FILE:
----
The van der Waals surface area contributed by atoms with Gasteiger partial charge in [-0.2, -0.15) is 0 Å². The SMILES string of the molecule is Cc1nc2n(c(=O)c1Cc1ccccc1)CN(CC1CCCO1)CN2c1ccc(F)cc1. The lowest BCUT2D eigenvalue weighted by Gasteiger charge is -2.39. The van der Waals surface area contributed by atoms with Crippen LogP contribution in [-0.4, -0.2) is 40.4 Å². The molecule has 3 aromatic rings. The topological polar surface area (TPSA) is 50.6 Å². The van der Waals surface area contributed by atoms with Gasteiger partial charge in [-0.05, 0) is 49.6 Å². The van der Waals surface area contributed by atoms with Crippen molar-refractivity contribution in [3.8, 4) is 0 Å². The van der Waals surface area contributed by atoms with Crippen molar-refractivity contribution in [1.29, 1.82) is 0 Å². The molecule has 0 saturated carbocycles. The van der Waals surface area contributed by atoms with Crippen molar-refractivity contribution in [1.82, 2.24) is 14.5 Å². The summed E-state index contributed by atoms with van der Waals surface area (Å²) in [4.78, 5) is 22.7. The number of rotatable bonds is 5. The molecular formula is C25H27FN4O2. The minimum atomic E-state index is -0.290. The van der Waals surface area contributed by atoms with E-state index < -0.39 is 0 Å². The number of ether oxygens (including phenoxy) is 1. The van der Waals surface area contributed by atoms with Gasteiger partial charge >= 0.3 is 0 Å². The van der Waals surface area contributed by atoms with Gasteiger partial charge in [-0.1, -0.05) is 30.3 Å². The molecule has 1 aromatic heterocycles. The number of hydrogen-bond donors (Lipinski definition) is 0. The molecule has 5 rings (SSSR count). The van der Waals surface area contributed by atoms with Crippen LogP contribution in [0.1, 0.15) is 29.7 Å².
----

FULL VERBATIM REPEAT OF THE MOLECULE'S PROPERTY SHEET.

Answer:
The van der Waals surface area contributed by atoms with Gasteiger partial charge in [-0.2, -0.15) is 0 Å². The SMILES string of the molecule is Cc1nc2n(c(=O)c1Cc1ccccc1)CN(CC1CCCO1)CN2c1ccc(F)cc1. The lowest BCUT2D eigenvalue weighted by Gasteiger charge is -2.39. The van der Waals surface area contributed by atoms with Crippen LogP contribution in [-0.4, -0.2) is 40.4 Å². The molecule has 3 aromatic rings. The topological polar surface area (TPSA) is 50.6 Å². The van der Waals surface area contributed by atoms with Gasteiger partial charge in [-0.05, 0) is 49.6 Å². The van der Waals surface area contributed by atoms with Crippen molar-refractivity contribution in [3.8, 4) is 0 Å². The van der Waals surface area contributed by atoms with Crippen molar-refractivity contribution in [1.29, 1.82) is 0 Å². The molecule has 0 saturated carbocycles. The van der Waals surface area contributed by atoms with Crippen molar-refractivity contribution in [1.82, 2.24) is 14.5 Å². The summed E-state index contributed by atoms with van der Waals surface area (Å²) in [4.78, 5) is 22.7. The number of rotatable bonds is 5. The molecular formula is C25H27FN4O2. The minimum atomic E-state index is -0.290. The van der Waals surface area contributed by atoms with E-state index < -0.39 is 0 Å². The number of ether oxygens (including phenoxy) is 1. The van der Waals surface area contributed by atoms with Gasteiger partial charge >= 0.3 is 0 Å². The van der Waals surface area contributed by atoms with Gasteiger partial charge in [-0.1, -0.05) is 30.3 Å². The molecule has 1 aromatic heterocycles. The number of hydrogen-bond donors (Lipinski definition) is 0. The molecule has 5 rings (SSSR count). The van der Waals surface area contributed by atoms with Crippen LogP contribution in [0.1, 0.15) is 29.7 Å².